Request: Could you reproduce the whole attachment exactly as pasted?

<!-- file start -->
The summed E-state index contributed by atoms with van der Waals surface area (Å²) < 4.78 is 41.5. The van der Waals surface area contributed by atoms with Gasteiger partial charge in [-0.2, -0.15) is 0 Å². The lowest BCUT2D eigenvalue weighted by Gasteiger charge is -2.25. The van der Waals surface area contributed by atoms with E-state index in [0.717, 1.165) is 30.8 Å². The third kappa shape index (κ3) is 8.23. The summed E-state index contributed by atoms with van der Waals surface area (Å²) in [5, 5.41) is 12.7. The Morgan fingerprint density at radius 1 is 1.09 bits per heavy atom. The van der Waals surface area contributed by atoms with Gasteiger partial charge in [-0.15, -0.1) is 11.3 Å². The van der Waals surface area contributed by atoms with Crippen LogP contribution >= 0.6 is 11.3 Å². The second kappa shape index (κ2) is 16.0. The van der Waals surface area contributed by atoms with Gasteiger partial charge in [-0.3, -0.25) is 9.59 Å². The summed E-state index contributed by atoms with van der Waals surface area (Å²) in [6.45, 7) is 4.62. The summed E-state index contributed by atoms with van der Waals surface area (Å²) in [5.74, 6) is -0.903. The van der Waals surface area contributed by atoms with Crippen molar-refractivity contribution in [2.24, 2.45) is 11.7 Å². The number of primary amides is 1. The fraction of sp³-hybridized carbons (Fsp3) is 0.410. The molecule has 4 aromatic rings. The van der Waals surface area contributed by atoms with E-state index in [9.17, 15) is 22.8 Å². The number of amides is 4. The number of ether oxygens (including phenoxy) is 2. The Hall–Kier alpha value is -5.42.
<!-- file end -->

The summed E-state index contributed by atoms with van der Waals surface area (Å²) < 4.78 is 41.5. The van der Waals surface area contributed by atoms with Gasteiger partial charge in [-0.2, -0.15) is 0 Å². The lowest BCUT2D eigenvalue weighted by Gasteiger charge is -2.25. The van der Waals surface area contributed by atoms with E-state index in [0.717, 1.165) is 30.8 Å². The third kappa shape index (κ3) is 8.23. The summed E-state index contributed by atoms with van der Waals surface area (Å²) in [5, 5.41) is 12.7. The Morgan fingerprint density at radius 1 is 1.09 bits per heavy atom. The van der Waals surface area contributed by atoms with Gasteiger partial charge in [-0.15, -0.1) is 11.3 Å². The van der Waals surface area contributed by atoms with Crippen LogP contribution >= 0.6 is 11.3 Å². The second kappa shape index (κ2) is 16.0. The van der Waals surface area contributed by atoms with Gasteiger partial charge in [-0.3, -0.25) is 9.59 Å². The summed E-state index contributed by atoms with van der Waals surface area (Å²) in [6.45, 7) is 4.62. The summed E-state index contributed by atoms with van der Waals surface area (Å²) in [5.74, 6) is -0.903. The van der Waals surface area contributed by atoms with Crippen molar-refractivity contribution in [2.24, 2.45) is 11.7 Å². The number of primary amides is 1. The fraction of sp³-hybridized carbons (Fsp3) is 0.410. The molecule has 4 aromatic rings. The van der Waals surface area contributed by atoms with E-state index in [9.17, 15) is 22.8 Å². The number of amides is 4. The number of ether oxygens (including phenoxy) is 2. The Hall–Kier alpha value is -5.42.